August 3, 2016


Wealthy coastal states tend to vote for Democrats. Therefore, Democratic economic policies are superior.
If this reasoning sounds fallacious, that’s because it is. And yet it is the main argument of a widely-praised New York Times op-ed published last week by two of America’s leading political scientists, Jacob Hacker and Paul Pierson. . . .

Put aside the fact that blue states have higher levels of economic inequality than red states, and that blue state spending has been fueled in part by massive public sector pension deficits (Hacker and Pierson mention this but brush it off). Put aside the fact that, according to Richard Florida, “red states, like Texas, Georgia and Utah, have done a better job over all of offering a higher standard of living relative to housing costs.” And put aside the decision to depict “Red America” as a monolith rather than a demographically, culturally, and historically diverse grouping of regions ranging from Appalachia (a major source of red state economic underperformance) to the more prosperous Great Plains and Mountain West.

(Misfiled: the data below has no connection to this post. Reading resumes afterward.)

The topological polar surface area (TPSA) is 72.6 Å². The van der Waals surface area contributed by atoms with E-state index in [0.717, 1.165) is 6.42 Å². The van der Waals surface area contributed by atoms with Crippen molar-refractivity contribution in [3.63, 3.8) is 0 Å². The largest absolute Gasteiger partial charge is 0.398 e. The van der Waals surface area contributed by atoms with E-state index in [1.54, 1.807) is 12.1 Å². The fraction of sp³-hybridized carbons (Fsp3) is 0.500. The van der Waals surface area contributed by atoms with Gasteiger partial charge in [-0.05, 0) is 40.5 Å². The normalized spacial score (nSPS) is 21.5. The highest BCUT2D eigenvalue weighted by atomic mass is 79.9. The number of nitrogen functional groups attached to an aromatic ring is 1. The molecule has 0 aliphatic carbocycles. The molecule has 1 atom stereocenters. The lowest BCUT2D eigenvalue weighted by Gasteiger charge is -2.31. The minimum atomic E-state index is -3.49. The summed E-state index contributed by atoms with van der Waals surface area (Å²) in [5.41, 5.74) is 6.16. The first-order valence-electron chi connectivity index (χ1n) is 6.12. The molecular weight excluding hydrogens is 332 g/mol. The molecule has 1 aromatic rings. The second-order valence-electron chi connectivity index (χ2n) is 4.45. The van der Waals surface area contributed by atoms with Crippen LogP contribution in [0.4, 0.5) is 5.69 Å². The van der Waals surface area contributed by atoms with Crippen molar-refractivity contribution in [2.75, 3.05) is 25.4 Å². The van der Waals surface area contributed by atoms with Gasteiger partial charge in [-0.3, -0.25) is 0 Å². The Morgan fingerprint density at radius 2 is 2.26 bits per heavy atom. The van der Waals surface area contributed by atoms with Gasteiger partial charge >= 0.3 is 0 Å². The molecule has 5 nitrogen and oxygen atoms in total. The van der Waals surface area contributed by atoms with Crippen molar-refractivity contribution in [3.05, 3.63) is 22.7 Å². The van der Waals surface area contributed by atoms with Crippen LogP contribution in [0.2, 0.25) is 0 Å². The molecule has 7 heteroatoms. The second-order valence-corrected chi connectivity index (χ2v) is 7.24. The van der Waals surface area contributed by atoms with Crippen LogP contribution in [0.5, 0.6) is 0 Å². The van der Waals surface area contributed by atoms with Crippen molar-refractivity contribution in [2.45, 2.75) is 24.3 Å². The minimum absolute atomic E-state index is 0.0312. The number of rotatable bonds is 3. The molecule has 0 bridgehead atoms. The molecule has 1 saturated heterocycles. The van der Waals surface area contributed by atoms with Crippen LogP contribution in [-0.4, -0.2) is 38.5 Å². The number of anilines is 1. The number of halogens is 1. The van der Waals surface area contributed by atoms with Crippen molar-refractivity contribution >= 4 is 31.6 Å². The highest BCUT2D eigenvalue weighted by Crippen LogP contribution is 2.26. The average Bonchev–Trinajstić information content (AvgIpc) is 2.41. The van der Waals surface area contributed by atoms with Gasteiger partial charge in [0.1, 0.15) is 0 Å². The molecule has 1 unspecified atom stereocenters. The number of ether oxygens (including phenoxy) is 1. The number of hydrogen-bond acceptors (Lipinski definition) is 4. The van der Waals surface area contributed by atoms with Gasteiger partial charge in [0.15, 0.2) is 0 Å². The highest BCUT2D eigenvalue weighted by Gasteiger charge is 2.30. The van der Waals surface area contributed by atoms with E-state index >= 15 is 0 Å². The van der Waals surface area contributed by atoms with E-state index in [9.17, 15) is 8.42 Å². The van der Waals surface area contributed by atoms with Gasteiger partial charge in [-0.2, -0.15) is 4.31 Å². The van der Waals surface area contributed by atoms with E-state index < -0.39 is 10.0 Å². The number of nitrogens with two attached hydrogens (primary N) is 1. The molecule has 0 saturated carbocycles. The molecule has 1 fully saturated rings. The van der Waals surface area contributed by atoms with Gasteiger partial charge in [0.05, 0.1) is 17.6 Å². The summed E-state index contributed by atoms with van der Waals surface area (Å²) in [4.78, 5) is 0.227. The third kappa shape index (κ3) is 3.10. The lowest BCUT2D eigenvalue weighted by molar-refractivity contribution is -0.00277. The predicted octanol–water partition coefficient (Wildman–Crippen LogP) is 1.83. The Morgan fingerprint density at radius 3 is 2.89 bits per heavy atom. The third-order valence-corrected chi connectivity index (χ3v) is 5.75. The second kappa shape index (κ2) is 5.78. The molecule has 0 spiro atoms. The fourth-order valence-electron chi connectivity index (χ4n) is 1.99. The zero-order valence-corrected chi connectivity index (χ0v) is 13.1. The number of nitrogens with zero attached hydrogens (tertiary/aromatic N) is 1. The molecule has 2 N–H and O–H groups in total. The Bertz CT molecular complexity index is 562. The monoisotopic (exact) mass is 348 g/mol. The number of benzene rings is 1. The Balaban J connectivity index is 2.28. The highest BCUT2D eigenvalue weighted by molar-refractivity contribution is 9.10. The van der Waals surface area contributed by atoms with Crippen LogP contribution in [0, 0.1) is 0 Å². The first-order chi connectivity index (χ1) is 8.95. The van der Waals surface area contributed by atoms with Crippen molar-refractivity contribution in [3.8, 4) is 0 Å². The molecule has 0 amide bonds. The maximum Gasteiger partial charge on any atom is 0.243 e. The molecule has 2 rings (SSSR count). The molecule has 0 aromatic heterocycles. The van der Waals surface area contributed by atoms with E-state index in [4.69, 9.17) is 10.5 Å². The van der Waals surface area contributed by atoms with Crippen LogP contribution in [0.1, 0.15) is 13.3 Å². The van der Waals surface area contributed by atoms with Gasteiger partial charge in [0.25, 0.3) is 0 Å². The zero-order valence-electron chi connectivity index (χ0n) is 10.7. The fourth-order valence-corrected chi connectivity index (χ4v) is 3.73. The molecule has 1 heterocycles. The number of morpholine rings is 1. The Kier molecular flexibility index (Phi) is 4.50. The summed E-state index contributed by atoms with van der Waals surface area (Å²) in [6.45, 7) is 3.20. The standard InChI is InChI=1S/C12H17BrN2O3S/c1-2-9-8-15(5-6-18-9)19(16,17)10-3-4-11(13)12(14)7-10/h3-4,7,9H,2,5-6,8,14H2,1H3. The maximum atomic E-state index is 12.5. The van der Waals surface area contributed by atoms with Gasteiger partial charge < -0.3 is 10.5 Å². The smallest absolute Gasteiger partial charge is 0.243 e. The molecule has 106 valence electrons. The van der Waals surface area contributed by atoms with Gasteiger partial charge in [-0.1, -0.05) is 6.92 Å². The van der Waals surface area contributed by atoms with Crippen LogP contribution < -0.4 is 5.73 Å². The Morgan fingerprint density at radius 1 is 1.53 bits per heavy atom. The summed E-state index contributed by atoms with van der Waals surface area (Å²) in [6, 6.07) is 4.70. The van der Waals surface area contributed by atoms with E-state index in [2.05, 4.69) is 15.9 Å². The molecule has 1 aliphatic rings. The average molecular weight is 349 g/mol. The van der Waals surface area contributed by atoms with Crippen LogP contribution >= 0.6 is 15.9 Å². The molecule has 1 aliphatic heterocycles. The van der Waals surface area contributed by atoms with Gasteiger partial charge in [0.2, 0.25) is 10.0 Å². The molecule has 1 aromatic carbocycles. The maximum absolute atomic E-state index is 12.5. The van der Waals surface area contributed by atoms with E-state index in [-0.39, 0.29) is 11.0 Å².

The fatal flaw with Hacker and Pierson’s effort to demonstrate the fundamental defectiveness of Republican economic policies is even easier to spot than these objections: It doesn’t distinguish correlation from causation. We are supposed to assume that states like New York have high per capita incomes because they are governed by Democrats, and that states like Kentucky have lower per capita incomes because they are governed by Republicans. In fact, it may be that there is some third unaccounted-for variable (like geography or birthrate or immigration) or even that the causation runs in the opposite direction: That New York prefers Democrats because it is wealthy, and that Kentucky prefers Republicans because it is not.

It’s like what Nassim Taleb says about higher education — people think it’s a cause of wealth, but actually it’s a symptom of wealth, because only wealthy societies can afford extensive higher education.

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